To complete his elflike transformation, Padron is planning a heart-shaped hairline implant and PRP scalp injections in Beverly Hills, California, because “elves have long hair,” he said. He is also planning more plastic surgery in South Korea, including Adam’s apple reduction, jaw reshaping and limb lengthening, and plans to finish his look with ear pointing surgery, which he calls “the cherry on top.”
Waiting time for ear pointing, however, is over a year, and over 40 percent of elf-ear wishers don’t have the right cartilage to perform the modification, Von Cyborg said. Black was one of the lucky ones.
Here is the full story. Should this be subsidized or taxed?
Here is the transcript and audio (no video).
We discuss what makes Florida special, why business writing is so terrible, Eddie Murphy, whether social conservatives can be funny (in public), the weirdness of Peter Pan, how he is so productive, playing guitar with Roger McGuinn, DT, the future of comedy, and much much more. Here is one excerpt:
COWEN: If I look at old slapstick, it doesn’t seem funny at all. Intuitively, you would think slapstick, being only physical, would have a much longer half-life. What I find funny is very culturally specific references. Now, am I strange?
BARRY: Well, not about slapstick. When I was a little guy, I maybe thought that the Three Stooges were kind of funny but that stopped a long time ago. Some physical humor is still funny to me. Abbott and Costello were pretty physical, but they were funny without being slapstick. Just hitting each other in the nose and going, “nyuk, nyuk, nyuk” never struck me as funny at all. I have forgotten the second part of your question.
On different comedians and what’s not funny anymore
COWEN: You mentioned Abbott and Costello. If you’re willing, I’ll talk about a few comedians, or mention a few, and you can tell me what you found funny with them, didn’t find funny.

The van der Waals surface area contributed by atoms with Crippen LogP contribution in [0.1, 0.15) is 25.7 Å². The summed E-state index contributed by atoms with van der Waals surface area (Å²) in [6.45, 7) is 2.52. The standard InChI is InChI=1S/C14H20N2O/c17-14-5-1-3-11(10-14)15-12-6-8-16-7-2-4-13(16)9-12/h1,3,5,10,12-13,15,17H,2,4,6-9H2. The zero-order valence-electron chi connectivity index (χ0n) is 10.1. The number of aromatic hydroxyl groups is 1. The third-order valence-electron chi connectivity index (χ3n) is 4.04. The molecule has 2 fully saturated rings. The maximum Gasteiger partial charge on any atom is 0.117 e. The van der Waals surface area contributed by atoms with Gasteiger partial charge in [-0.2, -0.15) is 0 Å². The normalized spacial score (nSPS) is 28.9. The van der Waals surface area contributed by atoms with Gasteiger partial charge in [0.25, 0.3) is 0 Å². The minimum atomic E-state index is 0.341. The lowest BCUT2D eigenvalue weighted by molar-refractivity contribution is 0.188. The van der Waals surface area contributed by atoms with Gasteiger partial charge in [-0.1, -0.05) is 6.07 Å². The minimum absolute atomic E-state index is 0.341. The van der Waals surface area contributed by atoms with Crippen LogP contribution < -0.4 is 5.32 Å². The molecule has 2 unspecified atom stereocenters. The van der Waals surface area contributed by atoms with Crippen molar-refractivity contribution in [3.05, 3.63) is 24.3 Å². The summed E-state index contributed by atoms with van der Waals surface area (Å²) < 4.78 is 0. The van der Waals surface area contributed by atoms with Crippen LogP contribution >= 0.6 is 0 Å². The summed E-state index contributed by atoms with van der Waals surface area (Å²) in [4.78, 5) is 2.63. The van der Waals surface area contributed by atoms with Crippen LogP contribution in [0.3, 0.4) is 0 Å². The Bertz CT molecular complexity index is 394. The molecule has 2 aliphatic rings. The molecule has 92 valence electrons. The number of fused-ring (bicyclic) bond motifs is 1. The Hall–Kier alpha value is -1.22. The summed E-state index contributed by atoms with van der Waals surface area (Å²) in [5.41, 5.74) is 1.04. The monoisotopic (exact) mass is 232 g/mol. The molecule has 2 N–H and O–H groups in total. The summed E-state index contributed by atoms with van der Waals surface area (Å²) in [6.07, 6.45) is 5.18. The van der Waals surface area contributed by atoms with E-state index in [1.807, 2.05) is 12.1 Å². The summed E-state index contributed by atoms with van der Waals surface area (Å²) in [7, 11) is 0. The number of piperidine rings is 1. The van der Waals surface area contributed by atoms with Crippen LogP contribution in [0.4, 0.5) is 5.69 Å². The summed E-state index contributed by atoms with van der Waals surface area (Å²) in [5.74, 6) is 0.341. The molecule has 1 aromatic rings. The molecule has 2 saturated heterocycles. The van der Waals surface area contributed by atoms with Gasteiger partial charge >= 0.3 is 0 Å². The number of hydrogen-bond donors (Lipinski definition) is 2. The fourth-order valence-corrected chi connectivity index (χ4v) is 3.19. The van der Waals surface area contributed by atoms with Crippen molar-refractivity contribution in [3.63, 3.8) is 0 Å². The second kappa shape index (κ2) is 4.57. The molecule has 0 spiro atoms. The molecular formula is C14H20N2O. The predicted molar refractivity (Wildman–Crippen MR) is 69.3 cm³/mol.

Let’s start with Abbott and Costello. Favorite of my father. I’ve watched almost all the movies. As I kid, I didn’t find them funny, but I actually started to find them funny in retrospect after having watched a bit of Seinfeld and Larry David. What’s your take on Abbott and Costello?
BARRY: Yeah, I can see the connection there. It more relies on you letting it — the humor — slowly develop and the characters themselves being the humor without coming right out and saying what’s funny about it: The one who never understands what’s going on, the one who’s always losing his patience with the other one. The first, maybe, three or four times, it’s just mildly amusing. But after a while, when you see it coming, that becomes very funny to you.
It’s very rare to find that kind of patience in humor anymore. I don’t think the audience is as generous as it used to be, allowing humor to build the way it did in an Abbott and Costello sketch.
COWEN: And is Abbott or Costello funnier to you? Abbott being the straight man.
BARRY: Yeah, I think Abbott is funnier.
COWEN: I think he’s much funnier.
Most of all, I was impressed by Dave Barry as a managerial force for his own career. Again, here is the link.